REVIEW: The Kindergarten Teacher compellingly does its haunting homework for an off-kilter pre-school educator and her mini-sized prized pupil
The psychological multi-layered drama The Kindergarten Teacher definitely makes the grade as a winningly uncomfortable and compelling observation of a disillusioned middle-aged woman stuck in an artistic and emotional rut only to discover her opportunistic escape through the perceived brilliance of a talented tot.
Writer-director Sara Colangelo's ("Little Accidents") sophomore cinematic effort is an unnerving, slow burn of a feature that methodically examines the gradual malaise of an unfulfilled woman quietly tortured personally and professionally. The fine line between obsession and mentored guidance is explored with haunting conflict. Colangelo's transfixing profile of confined womanhood attached to surfacing pressure and gentle madness is definitely a piece of hallucinatory homework worth tackling in the unflinching The Kindergarten Teacher.
Based on filmmaker Nadav Lapid's 2014 Israeli/French predecessor by the same name (original title "Haganenet"), Colangelo's dark and revealing The Kindergarten Teacher features one of Hollywood's most gifted yet underrated talents in Maggie Gyllenhaal as 40-something Lisa Spinelli, a New York-based kindergarten teacher who has been in the classroom almost half her life schooling youngsters to the point of merely going through the motions. Lisa wants to be challenged beyond the unruly youngsters and concentrate on her longtime passion for poetry. The constraints of her teaching job are taking a noticeable toll on her artistic psyche. Lisa is a poet...at least this is what drives her heart, spirit, and soul anyway.
The classroom is not the only venue where Lisa feels her terminable stagnation pressing against her uneventful chest. At home, she must contend with an indifferent heavyset hubby (Michael Churnus) and their two teenage offspring (Sam Jules and Daisy Tahan) that are off in their own selfish world. So naturally, the domestic boredom overtakes Lisa and she is even more eager to pursue the tranquility of her path for poetry--the answer for her elusive salvation. The solution: Lisa ends up enrolling in an adult education writing course en route to realizing her dream for prose poetry.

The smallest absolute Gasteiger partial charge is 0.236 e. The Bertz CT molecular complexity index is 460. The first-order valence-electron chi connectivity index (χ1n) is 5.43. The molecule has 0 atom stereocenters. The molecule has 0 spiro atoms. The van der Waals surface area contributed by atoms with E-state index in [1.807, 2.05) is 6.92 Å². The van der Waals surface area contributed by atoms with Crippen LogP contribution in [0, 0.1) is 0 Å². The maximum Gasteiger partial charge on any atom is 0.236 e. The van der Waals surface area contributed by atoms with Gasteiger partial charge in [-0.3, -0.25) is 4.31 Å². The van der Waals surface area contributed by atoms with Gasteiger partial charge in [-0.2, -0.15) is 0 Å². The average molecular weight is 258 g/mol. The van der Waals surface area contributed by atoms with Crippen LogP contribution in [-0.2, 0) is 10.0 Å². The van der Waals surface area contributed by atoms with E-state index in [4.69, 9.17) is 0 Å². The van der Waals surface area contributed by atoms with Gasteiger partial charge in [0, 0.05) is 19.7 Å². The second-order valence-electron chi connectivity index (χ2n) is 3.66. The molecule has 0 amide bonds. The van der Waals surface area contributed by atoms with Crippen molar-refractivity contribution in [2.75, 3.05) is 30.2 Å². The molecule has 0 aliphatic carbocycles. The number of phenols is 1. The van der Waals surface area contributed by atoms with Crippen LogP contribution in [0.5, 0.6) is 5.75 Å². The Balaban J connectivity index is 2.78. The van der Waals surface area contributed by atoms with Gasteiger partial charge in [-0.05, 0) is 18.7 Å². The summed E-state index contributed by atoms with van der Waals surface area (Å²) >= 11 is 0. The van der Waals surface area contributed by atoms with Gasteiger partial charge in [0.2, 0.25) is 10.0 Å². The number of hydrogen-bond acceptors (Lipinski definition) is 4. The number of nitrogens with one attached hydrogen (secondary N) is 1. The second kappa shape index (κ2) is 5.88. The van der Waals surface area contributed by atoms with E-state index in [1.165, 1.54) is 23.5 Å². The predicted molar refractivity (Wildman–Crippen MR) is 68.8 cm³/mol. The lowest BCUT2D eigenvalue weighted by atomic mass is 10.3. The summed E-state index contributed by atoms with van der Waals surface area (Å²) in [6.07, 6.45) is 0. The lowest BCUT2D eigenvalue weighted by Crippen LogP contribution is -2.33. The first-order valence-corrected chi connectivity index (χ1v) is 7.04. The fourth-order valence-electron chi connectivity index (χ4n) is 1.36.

Unfortunately, Lisa's immense love and appreciation for poetry do not match her capability for conquering this artistic craft. Lisa's handsome class instructor (Gael Garcia Bernal) has disdain for her classroom poetic inabilities despite his affectionate vibes aimed at her attention. Soon, Lisa becomes inspired when she is shocked to learn that one of her pupils in Jimmy Roy (Parker Sevak) has an uncanny gift for reciting refined verses that are strikingly poetic for a youngster his age. She is immediately intrigued by Jimmy's poetic prowess. Could Lisa possibly have a pre-school prodigy poet at her disposal? Can Jimmy be the convenient ticket to her own poetic ambitions?
Amazed by her precocious student Jimmy, Lisa decides to pass along the talented tot's poem as her own work in class. Naturally, the reception to the "borrowed" written work is praise-worthy by the flirtatious instructor. Now Lisa is really convinced as to what a creative goldmine Jimmy is with his instinctive, vibrant artistry. Hence, this so-called boy genius is someone that Lisa can nurture to both their advantages. However, becoming the crafty kid's hands-on mentor is starting to affect those close to the capable child. Lisa desires complete control of the quiet Jimmy's masterful mindset but faces a constant roadblock courtesy of her star student's divorced father whose denial of countless participatory poetry readings in Manhattan for his overwhelmed son presents a difficulty for the obsessive kindergarten teacher to digest.
Indeed, Lisa Spinelli is a pariah and is soon dismissed from the boundaries of reality. For her, Jimmy is the mysterious key to the fountain of poetic purity because he in so many ways exemplifies youth and innocence in all its undefined glory. Lisa's unbalanced behavior for tapping into this impressionable youth is both scary and curious. Skillfully, Colangelo allows Lisa's erratic motivations to present a lost woman coming undone in the name of a mental meltdown underlining personalized broken expectations. The embedded creepiness that persists in The Kindergarten Teacher is soundly suggestive because we are witnessing a wounded grown woman's desperation through the inherent resourcefulness of a well-advanced child. Theoretically, Lisa is starving for her art but in sinister ways that are corrosive and unimaginable.
Gyllenhaal, an adventurous actress whose few unconventional roles have benefited her big-screen career, is exceptionally riveting as the tormented teacher--sympathetic and cynical--looking for artistic purpose and prominence beyond her bored, limited grasp. Gyllenhaal deserves an Oscar nod for a flawed woman tiptoeing in the suspenseful circle of indescribable scrutiny. In notable albeit overlooked films such as Secretary, Sherrybaby, Frank, and Donnie Darko Gyllenhaal has always managed to combine jeopardized free spirits with flawed humanity. Remarkably, Gyllenhaal's Lisa Spinelli is the damaged component in The Kindergarten Teacher that needs real schooling in how she disturbingly copes with the off-the-wall dilemma of her stillborn alienation.
The art of detachment in The Kindergarten Teacher is poetic justice for a probing look at wayward intelligence and inspiration tapping at dissatisfaction's door.